Neaten up your edges with some knitting basics

Keep your stockinette edges from curling by using some basic stitches at the edge of your work!

Happy Monday, knitting readers! This week on the KNITmuch blog, we’re going to take you on a tour of different stitch patterns and the kinds of ways they can come in handy especially how neaten up your edges with some knitting basics.

In today’s post, we’re looking at knitted stitches for basic edges. If you’re making a flat item like a scarf, dishcloth, or shawl, you need to make sure your edges will lie flat, to prevent that pesky problem of “curling” stockinette stitch.

If you’re an adventurous beginner or just beyond that beginner stage of this craft, trying out different kinds of stitch patterns is a great way to advance your skills and introduce you to new techniques. We’ll be doing these as smaller swatches on some basic worsted-weight wool yarn, and these lovely Panda Bamboo 4.5mm/US #7 needles. If you have some 100% cotton or linen yarn at home you can try these out and end up with some handy dishcloths at the same time.

Garter stitch is used here for a simple edge stitch.

The first stitch many of us learn as knitters is garter stitch. It’s very versatile and feels very comforting to touch. Many of us have knitted whole scarves in this stitch, and in fact if you’ve coveted the famous Doctor Who scarf, then you know the appeal of garter stitch’s simple texture!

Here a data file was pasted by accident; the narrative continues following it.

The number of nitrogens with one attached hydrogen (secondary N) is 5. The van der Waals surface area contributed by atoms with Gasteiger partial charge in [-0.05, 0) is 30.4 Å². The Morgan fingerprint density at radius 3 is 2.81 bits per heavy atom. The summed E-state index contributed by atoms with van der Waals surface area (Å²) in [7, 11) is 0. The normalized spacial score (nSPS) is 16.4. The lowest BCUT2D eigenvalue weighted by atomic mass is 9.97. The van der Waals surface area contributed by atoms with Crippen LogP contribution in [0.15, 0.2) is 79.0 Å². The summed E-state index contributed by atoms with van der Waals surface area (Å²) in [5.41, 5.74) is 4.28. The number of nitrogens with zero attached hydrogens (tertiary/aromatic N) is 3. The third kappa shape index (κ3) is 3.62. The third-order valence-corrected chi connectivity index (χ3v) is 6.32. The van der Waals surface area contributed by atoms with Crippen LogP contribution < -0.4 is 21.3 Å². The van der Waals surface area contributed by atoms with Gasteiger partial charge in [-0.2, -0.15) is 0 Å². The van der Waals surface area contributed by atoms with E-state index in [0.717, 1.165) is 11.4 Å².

The way to work garter stitch, flat, is to simply knit every stitch on every row. To knit the same swatch as the one pictured above, use worsted weight wool with your 4.5mm/US #7 needles, and work as follows:

  • Cast on 30 sts.
  • Knit all sts on first 4 rows.
  • Next row (RS): K all sts.
  • Next row (WS): K 4, p 22, k4.
  • Repeat these last 2 rows for a total of 24 rows.
  • Knit all sts on last 4 rows.
  • Bind off all sts.

Seed stitch is used here at the edges. It also makes a simple “all over” stitch for a scarf or dishcloth!

Seed stitch is another versatile stitch that makes a neat, attractive edge. It can also be used as an “all over” pattern for a full scarf, cowl, or hat. It’s easy to memorize and is cozy to look at.

To knit seed stitch, work as follows over an even number of stitches:

  • Row 1: *k1, p1. Repeat from * to end.
  • Row 2: *p1, k1. Repeat from * to end.

To make the swatch pictured above, work as follows:

  • Cast on 30 stitches.
  • Work the first 4 rows in seed stitch,as indicated above.
  • Next row (RS): Work first 4 stitches in seed stitch. K22. Work final 4 stitches in seed stitch.
  • Next row (WS): Work first 4 stitches in seed stitch. P22. Work final 4 stitches in seed stitch.
  • Work the next 4 rows in seed stitch.
  • Bind off all stitches.

The main trick to learning seed stitch is to get used to working the stitches opposite to how they appear on the needle. You’re making a knit stitch on top of a purl stitch, and vice versa, to create that nice nubbly texture.

Once you’ve learned garter stitch and seed stitch you have some great basic textured stitches in your tool box! It’s also useful to know how to neaten up your edges with some knitting basics. In our next post tomorrow, we’ll look at some more textured stitch patterns that take the seed stitch to the next level. Both garter stitch and seed stitch are great knitted stitches for basic edges.

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Making multiple increases in knitted lace

DIY knitted lace stitch patterns